19

Genesis 1:28 is

God blessed them and said to them, “Be fruitful and multiply, and fill the earth and subdue it; rule over the fish of the sea and the birds of the air and every creature that crawls upon the earth.”

You can compare the language here to Genesis 2:16-17, where

And the LORD God commanded him, “You may eat freely from every tree of the garden, 17 but you must not eat from the tree of the knowledge of good and evil; for in the day that you eat of it, you will surely die.”

Note that Adam and Eve are not recorded as having consummated their marriage (and hence starting the process of multiplying) until after their expulsion from the Garden, at Genesis 4:1.

Many Christians believe that God's words at 1:28 are the first commandment given to humans in the Bible. Yet, the language isn't clear. What grammatical or contextual reasons do we have to believe God at Genesis 1:28 simply blessing or commanding Adam and Eve to be fruitful and multiply?

This question is inspired by an answer to the question here.

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  • 3
    Why do you think there's a significant difference between a command and a blessing in this context? If someone says "Live long and prosper", the assumption is that living long and prospering are good things. If God blesses saying "Be fruitful and multiply", He's implying that being fruitful and multiplying are good, and of course, God commands us to pursue what is good.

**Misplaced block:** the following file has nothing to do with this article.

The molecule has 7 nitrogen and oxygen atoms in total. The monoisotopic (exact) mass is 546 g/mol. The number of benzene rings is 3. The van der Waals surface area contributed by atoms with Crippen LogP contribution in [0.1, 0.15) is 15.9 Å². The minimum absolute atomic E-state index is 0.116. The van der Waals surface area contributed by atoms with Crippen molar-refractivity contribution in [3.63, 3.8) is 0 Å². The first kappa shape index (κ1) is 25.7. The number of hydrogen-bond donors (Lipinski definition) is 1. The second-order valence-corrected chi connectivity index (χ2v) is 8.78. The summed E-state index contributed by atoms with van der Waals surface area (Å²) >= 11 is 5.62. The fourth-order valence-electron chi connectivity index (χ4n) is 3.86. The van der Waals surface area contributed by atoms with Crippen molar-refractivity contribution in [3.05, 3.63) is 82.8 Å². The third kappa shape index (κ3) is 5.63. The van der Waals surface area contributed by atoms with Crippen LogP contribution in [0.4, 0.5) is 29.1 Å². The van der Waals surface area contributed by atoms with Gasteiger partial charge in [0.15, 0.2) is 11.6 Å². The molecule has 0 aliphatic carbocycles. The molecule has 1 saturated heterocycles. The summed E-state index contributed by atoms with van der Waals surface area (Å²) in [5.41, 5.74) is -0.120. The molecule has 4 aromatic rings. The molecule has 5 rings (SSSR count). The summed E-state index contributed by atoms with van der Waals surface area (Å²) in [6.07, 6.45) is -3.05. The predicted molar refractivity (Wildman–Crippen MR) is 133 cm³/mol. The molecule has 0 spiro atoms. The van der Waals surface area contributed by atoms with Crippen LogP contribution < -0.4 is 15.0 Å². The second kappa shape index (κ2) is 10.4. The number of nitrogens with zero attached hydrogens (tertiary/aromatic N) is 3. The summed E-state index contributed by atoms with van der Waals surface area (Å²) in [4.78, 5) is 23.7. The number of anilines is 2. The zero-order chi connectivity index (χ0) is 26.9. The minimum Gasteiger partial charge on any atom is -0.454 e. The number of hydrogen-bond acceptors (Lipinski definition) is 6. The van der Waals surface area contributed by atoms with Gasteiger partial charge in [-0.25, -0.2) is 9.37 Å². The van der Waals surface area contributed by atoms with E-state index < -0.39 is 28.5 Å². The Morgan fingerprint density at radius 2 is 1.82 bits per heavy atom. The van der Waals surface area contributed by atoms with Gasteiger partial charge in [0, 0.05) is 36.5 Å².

– aswine
    Jun 14 at 20:28
  • 1
    Why compare the second quote, please? Jun 16 at 18:35

5 Answers 5

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It's a command.

The linked answer appears to be conflating two different verbs: "blessed" (not a command), and "be fruitful" (command).

In verse 28, after "God said", there are five verbs in succession, in Hebrew they are all in imperative form:

  • Be fruitful
  • Multiply
  • Fill
  • Subdue
  • Rule/have dominion